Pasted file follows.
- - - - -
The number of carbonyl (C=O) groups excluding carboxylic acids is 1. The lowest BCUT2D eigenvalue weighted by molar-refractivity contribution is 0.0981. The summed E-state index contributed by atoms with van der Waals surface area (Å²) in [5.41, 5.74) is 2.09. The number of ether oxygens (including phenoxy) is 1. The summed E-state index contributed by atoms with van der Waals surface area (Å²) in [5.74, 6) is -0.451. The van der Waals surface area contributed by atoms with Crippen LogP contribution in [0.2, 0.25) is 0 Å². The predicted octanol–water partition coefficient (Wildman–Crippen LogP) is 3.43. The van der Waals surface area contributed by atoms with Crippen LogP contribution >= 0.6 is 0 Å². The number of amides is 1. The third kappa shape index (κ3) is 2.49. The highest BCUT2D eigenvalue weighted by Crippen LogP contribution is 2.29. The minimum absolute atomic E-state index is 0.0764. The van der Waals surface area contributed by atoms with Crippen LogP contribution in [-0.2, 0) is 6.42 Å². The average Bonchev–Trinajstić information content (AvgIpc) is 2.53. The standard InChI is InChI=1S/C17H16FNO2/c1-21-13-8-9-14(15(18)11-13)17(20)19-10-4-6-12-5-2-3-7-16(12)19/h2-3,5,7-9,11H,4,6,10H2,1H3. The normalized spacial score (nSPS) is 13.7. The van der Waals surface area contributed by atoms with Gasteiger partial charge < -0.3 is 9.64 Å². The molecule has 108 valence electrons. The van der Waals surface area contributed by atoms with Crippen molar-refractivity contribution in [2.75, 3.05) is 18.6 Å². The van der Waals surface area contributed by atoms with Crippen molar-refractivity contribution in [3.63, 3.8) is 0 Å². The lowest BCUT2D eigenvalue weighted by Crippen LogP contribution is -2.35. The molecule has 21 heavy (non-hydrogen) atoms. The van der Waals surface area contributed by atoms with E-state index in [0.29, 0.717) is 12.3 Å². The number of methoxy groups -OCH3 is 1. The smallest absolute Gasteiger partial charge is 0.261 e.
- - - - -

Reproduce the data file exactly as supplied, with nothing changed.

The number of carbonyl (C=O) groups excluding carboxylic acids is 1. The lowest BCUT2D eigenvalue weighted by molar-refractivity contribution is 0.0981. The summed E-state index contributed by atoms with van der Waals surface area (Å²) in [5.41, 5.74) is 2.09. The number of ether oxygens (including phenoxy) is 1. The summed E-state index contributed by atoms with van der Waals surface area (Å²) in [5.74, 6) is -0.451. The van der Waals surface area contributed by atoms with Crippen LogP contribution in [0.2, 0.25) is 0 Å². The predicted octanol–water partition coefficient (Wildman–Crippen LogP) is 3.43. The van der Waals surface area contributed by atoms with Crippen LogP contribution >= 0.6 is 0 Å². The number of amides is 1. The third kappa shape index (κ3) is 2.49. The highest BCUT2D eigenvalue weighted by Crippen LogP contribution is 2.29. The minimum absolute atomic E-state index is 0.0764. The van der Waals surface area contributed by atoms with Crippen LogP contribution in [-0.2, 0) is 6.42 Å². The average Bonchev–Trinajstić information content (AvgIpc) is 2.53. The standard InChI is InChI=1S/C17H16FNO2/c1-21-13-8-9-14(15(18)11-13)17(20)19-10-4-6-12-5-2-3-7-16(12)19/h2-3,5,7-9,11H,4,6,10H2,1H3. The normalized spacial score (nSPS) is 13.7. The van der Waals surface area contributed by atoms with Gasteiger partial charge < -0.3 is 9.64 Å². The molecule has 108 valence electrons. The van der Waals surface area contributed by atoms with Crippen molar-refractivity contribution in [2.75, 3.05) is 18.6 Å². The van der Waals surface area contributed by atoms with Crippen molar-refractivity contribution in [3.63, 3.8) is 0 Å². The lowest BCUT2D eigenvalue weighted by Crippen LogP contribution is -2.35. The molecule has 21 heavy (non-hydrogen) atoms. The van der Waals surface area contributed by atoms with E-state index in [0.29, 0.717) is 12.3 Å². The number of methoxy groups -OCH3 is 1. The smallest absolute Gasteiger partial charge is 0.261 e.